In 2007, the Global Health Council committed to create the Call for Action for Children to persuade major donors to increase funding for core maternal and child health interventions by $1 billion per year and to direct these resources to countries and population of high child mortality, especially in sub-Saharan Africa and south Asia. Though this commitment, the GHC hopes to indirectly provide 8 million children with 16 essential health interventions, thereby saving one million lives per year.
The key elements of this effort will include:
-Mobilizing the GHC membership, and their employees, friends and supporters
-Direct advocacy with the US Congress, multilateral organizations and other targeted governments
-Expanding and intensifying advocacy work with other health and humanitarian groups
-Building an advocacy coalition beyond the health and humanitarian community, including religious communities, business, labor, women's groups, civic organizations and foreign policy experts.
-Recruiting champions and celebrities for mothers and children
-Enlisting the help of a major media group for a media campaign in support of MCH
Maternal and child health are woefully under-funded in high mortality countries. GHC has launched its Call for Action to alleviate this policy failure. This will be an intense advocacy effort dedicated at mobilizing advocates to educate government leaders, policy makers and private donors of the value of increased investment in maternal and child health.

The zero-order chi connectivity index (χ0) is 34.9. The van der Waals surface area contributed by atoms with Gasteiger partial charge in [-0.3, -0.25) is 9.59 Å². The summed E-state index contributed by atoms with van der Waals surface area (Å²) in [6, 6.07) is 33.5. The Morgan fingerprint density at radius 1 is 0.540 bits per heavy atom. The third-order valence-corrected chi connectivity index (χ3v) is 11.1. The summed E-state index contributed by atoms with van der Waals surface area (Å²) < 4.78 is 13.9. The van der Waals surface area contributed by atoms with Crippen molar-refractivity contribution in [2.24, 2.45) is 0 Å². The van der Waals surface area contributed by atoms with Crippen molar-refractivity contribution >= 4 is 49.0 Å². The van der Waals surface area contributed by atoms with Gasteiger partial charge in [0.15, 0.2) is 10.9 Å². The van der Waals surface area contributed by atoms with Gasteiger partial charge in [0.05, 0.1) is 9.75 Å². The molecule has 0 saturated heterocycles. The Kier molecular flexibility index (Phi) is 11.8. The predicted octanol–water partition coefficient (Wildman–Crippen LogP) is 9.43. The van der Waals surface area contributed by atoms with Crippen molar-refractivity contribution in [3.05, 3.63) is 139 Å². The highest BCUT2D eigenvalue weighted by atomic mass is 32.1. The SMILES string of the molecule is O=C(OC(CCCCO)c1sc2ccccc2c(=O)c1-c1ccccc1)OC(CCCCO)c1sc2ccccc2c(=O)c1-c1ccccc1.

The Global Health Council is the world's leading professional association for those working in and studying the field of global health. Their membership consists of over 360 organizations, including non-governmental organizations, academic institutions, businesses, foundations and professional groups. The Council serves as the collective voice and advocate for their members and the broader global health community. Maternal and child health (MCH) are at the very core of their advocacy agenda; on behalf of their members they advocate with governments, multilateral institutions and private donors for increased allocations to MCH. Directing MCH resources to where they are most needed and ensuring that the use of resources conforms with documented best practices.